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Warriors Orochi 3 Review

Back to war! Warriors Orochi 3 is the most recent release in the Warriors Orochi series, and for many who have seen the Warriors tag adorn games, it’s probably something like the 50th in their eyes. This series though differs from the other Samurai and Dynasty series in a number of ways, but it’s still the same core gameplay at its center – hit one button and beat the everloving crap out of anyone you see. It’s simple, fun, and easy to play cooperatively with a friend. What’s not like the like?…oh yea, the repetitiveness.

Unlike most of the other Warriors titles, this one is an actual sequel to the previous games in the series. Picking up with Warriors Orochi 2 left off after the defeat of Orochi the Serpent King, the newly combined world of Sengoku Period Japan and Romance of the Three Kindgoms Era of China are beset by a new threat – a hydra that is single handled killing, destroying, and devouring the known world. There really isn’t much left by the time the game starts and players are in control of the last three generals: Ma Chow, Sima Zhou, and Hanbei Takenaka. It’s a bleak end for everyone as the Hydra picks off other generals in the resistance one by one in the beginning “final” battle until your small band is simply whisked away by a mystic and propelled back into the past to save others and bolster the resistance in the final fight. You’ll take the time to travel back to various recent points in history to effectively change the past and rescue your comrades. There is a neat thing here to remember – rescuing new brothers and sisters in arms opens up the ability to change history somewhere else as well, letting you further change a previously played level in a Redux version. It gets convoluted, but regardless it’s still fun.

The game uses a hub system similar to the previous Dynasty Warriors 7 game, and I must say it’s a great addition. At the hub location you’re given the option of pushing into the final battle against the hydra…again, inviting friends into the game or jumping into theirs, buying/fusing weapons, and time traveling. It falls in line with the intro cinematic – the hydra’s shadow consumes the land bit by bit, wiping out various forces spread out across the strange China/Japan hybrid world. Time traveling gives you some awesome choices – there tons of levels to play through, and at points you’ll get the chance to play through them again with the circumstances changed. It’s a lot of levels. It’s a hell of a lot, especially for a Warriors title. Personally, I thought this was fantastic.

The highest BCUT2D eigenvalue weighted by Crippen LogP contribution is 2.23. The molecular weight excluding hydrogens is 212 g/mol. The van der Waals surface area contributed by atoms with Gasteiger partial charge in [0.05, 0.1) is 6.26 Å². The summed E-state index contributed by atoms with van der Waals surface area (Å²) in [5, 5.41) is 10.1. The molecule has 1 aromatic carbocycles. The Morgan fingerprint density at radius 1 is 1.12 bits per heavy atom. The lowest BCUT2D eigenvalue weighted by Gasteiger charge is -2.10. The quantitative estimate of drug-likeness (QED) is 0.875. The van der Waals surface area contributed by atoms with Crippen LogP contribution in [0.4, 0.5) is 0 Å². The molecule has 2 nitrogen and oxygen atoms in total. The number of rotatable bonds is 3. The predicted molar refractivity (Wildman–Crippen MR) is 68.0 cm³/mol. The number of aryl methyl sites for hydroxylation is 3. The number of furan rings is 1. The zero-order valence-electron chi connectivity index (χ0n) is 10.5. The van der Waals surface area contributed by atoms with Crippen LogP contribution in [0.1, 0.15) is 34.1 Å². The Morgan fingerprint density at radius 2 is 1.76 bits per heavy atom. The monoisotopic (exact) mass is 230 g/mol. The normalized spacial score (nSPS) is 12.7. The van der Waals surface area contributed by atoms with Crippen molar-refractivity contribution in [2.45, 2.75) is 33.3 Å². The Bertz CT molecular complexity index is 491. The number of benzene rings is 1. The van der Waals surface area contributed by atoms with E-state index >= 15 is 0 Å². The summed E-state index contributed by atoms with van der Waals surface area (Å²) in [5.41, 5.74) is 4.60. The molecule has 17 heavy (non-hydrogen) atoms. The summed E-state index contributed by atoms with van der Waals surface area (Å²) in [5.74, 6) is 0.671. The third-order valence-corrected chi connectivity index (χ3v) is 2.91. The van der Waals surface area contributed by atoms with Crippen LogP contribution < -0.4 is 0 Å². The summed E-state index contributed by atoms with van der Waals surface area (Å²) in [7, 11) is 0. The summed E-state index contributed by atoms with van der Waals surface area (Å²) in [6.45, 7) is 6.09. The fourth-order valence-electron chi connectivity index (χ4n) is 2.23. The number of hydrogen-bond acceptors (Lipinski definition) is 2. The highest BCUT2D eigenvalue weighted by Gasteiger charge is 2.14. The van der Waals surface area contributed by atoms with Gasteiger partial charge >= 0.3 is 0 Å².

Much like other titles within each series, playing through levels unlocks new characters and weapons, and levels up your current characters. Like others in the Orochi series, this game allows you to use three characters at once, letting you perform seamless transitions between them mid-fight if you so choose. The best part? If you want to build a dream team of Lu Bu, Tadakatsu Honda, and…well, you really only need those two hulks, but you’re welcome to create any team as you please. Keep in mind though that are certain combinations that work better together than others, but luckily the game will let you know these combos.

The neat thing about this series, continued from the last ones, is the ability to level up other characters outside of battle using growth points. This saves a hell of a lot of time for those seeking to level up the full roster, plus it lets you quickly pull a new character up from level 1 to whatever level you’d like. Combine that with the ability to upgrade and manage your weapon inventory as you please and you’ll be kicking demon ass in no time.

Speaking of characters – there are over 130 total. That’s a pretty ridiculous amount, and the best part is they’re pulled from all of the Dynasty Warriors, Samurai Warriors, and even other Tecmo and Koei series like Warriors: Legends of Troy and Ninja Gaiden. Yes, even Ryu is a playable character. So this may be the better game to play as Ryu this year.

Warriors Orochi 3 takes a step up in comparison from the last game in terms of graphics. Unlike the last two titles (especially the first), this new entry into the series supports numerous onscreen enemy rendering. I’ve played almost every Warrior title released and this one by far blows me away by the sheer number of people I have to kill in front of me. It was a nice change, especially after some of the ones I’ve played will show five enemies, and only once they are dead will the next five appear. The environments look nice, though I’ll say that most of the background and environmental design look pretty standard; it’s a staple of the Warriors games to rehash the environments, but honestly they did some interesting stuff in this one with the demon areas.

Verdict

This game won’t be everyone’s forte, but I’ve always enjoyed them even if they can mindless. I highly recommend giving it a shot either as a downloadable title via the PSN or getting the disc version for the Xbox 360. The fun coop alone makes it good for friends both offline and online. There are some minor graphical glitches to contend with and the AI isn’t necessarily the best, but its a solid title nonetheless.

Note: The Warriors Orochi 3 review was written based on the PS3 version of the game provided by the publisher.

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2 Comments

  1. Kevin Mitchell  /  April 22, 2012,

    I actually had fun with what I played. Something very calming about slaughtering hundreds of people with a single attack

    • Marcus Jones  /  April 22, 2012,

      I’d like to play a game with you! lol

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